Got a cheap ukulele but don’t know how to play it? If you make flames shoot out from the headstock, that won’t matter as much. No ukes? Just print one.
Continue reading “Modified Uke Keeps the Beat with a Solenoid”
In a well documented blog entry, [Loren Bufanu] presents a project that lit up a glass dance floor covering a swimming pool with RGB strips. We mentioned a video of his project in a Hackaday links but didn’t have any background information. Now we do.
The project took around 450 meters of RGB strips controlled by two Rainbowduinos and driven by sixty-four power Mosfets, sixty-four bipolar transistors, and a few other components. Producing white light from the LEDs draws 8 amps from the power supply.
The Rainbowduino is an ATmega328 Arduino compatible board with two MY9221 controllers. Each controller handles 12 channels of Adaptive Pulse Density Modulation. In other words, it makes the LEDs flash nicely. [Loren] used the Rainbowduino instead of some alternatives because multiple R’duinos can coordinate their activities over I2C.
The software part of the project did not work as well as the hardware. The light patterns were supposed to follow the music being played. A PC software package intended to drive the R’duinos produced just a muddy mess. Some kludges, including screen captures (!), driven by a batch file tamed the unruliness.
It’s been awhile, but a similar disco dance floor, built by [Chris Williamson] but not over a pool, previously caught our attention. [Chris] is a principle in Terror Tech that recently got a mention on Sparkfun.
The video after the break fortunately does not make a big splash, but is still electrifying.
Continue reading “Swimming Pool Dance Floor Enlightened With Leds”
Microchips and integrated circuits are usually treated as black boxes; a signal goes in, and a signal goes out, and everything between those two events can be predicted and accurately modeled from a datasheet. Of course, the reality is much more complex, as any picture of a decapped IC will tell you.
[Jim Conner] got his hands on a set of four ‘teaching’ microchips made by Motorola in 1992 that elucidates the complexities of integrated circuitry perfectly: instead of being clad in opaque epoxy, these chips are encased in transparent plastic.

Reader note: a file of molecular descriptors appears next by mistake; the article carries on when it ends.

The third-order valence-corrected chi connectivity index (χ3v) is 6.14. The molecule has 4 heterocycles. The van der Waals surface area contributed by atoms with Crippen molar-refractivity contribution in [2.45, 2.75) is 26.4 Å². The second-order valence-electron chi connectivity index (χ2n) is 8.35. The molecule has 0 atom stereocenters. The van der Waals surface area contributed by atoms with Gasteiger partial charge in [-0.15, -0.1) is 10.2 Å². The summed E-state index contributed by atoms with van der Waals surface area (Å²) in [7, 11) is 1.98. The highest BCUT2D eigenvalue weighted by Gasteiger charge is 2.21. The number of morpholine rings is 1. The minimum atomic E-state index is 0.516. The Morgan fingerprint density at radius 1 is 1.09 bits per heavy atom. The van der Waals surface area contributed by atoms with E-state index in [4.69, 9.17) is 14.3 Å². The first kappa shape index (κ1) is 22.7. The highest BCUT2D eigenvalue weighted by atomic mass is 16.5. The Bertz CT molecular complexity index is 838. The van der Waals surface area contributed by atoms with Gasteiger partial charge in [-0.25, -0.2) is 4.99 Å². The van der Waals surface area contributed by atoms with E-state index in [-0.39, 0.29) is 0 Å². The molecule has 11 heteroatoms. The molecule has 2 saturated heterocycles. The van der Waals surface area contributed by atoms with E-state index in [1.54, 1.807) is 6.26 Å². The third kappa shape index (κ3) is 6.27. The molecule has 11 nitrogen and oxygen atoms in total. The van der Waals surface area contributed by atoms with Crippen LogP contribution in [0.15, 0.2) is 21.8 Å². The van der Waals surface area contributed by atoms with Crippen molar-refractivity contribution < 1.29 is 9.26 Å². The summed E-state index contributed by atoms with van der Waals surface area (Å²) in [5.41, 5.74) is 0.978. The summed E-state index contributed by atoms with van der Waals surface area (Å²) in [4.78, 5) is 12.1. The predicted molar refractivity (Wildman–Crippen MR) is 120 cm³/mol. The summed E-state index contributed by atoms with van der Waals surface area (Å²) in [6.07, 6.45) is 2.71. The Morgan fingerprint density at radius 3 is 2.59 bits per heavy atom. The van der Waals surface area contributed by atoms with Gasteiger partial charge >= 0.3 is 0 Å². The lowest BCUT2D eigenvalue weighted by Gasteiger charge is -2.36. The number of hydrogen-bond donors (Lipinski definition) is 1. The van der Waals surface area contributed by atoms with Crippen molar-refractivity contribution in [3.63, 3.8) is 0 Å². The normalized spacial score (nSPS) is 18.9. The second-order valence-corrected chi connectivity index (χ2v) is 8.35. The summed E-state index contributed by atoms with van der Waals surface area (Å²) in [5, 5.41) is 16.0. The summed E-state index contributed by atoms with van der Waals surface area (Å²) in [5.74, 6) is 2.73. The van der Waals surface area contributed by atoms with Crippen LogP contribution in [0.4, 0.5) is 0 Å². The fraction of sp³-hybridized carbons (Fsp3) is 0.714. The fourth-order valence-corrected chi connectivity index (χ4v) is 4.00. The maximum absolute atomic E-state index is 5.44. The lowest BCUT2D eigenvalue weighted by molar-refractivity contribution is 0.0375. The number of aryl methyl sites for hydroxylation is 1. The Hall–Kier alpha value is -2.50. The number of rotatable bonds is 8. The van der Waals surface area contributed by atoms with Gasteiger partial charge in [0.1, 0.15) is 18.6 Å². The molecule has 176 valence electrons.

The four transparent chips are beautiful works of engineering art, with the chip carriers, the bond wires, and the tiny square of silicon all visible to the naked eye. The educational set covers everything from resistors, n-channel and p-channel MOSFETS, diodes, and a ring oscillator circuit.
[Jim] has the chips and the datasheets, but doesn’t have the teaching materials and lab books that also came as a kit. In lieu of proper pedagogical technique, [Jim] ended up doing what any of us would: looking at it with a microscope and poking it with a multimeter and oscilloscope.
While the video below only goes over the first chip packed full of resistors, there are some interesting tidbits. One of the last experiments for this chip includes a hall effect sensor, in this case just a large, square resistor with multiple contacts around the perimeter. When a magnetic field is applied, some of the electrons are deflected, and with a careful experimental setup this magnetic field can be detected on an oscilloscope.
[Jim]’s video is a wonderful introduction to the black box of integrated circuits, but the existence of clear ICs leaves us wondering why these aren’t being made now. It’s too much to ask for Motorola to do a new run of these extremely educational chips, but why these chips are relegated to a closet in an engineering lab or the rare eBay auction is anyone’s guess.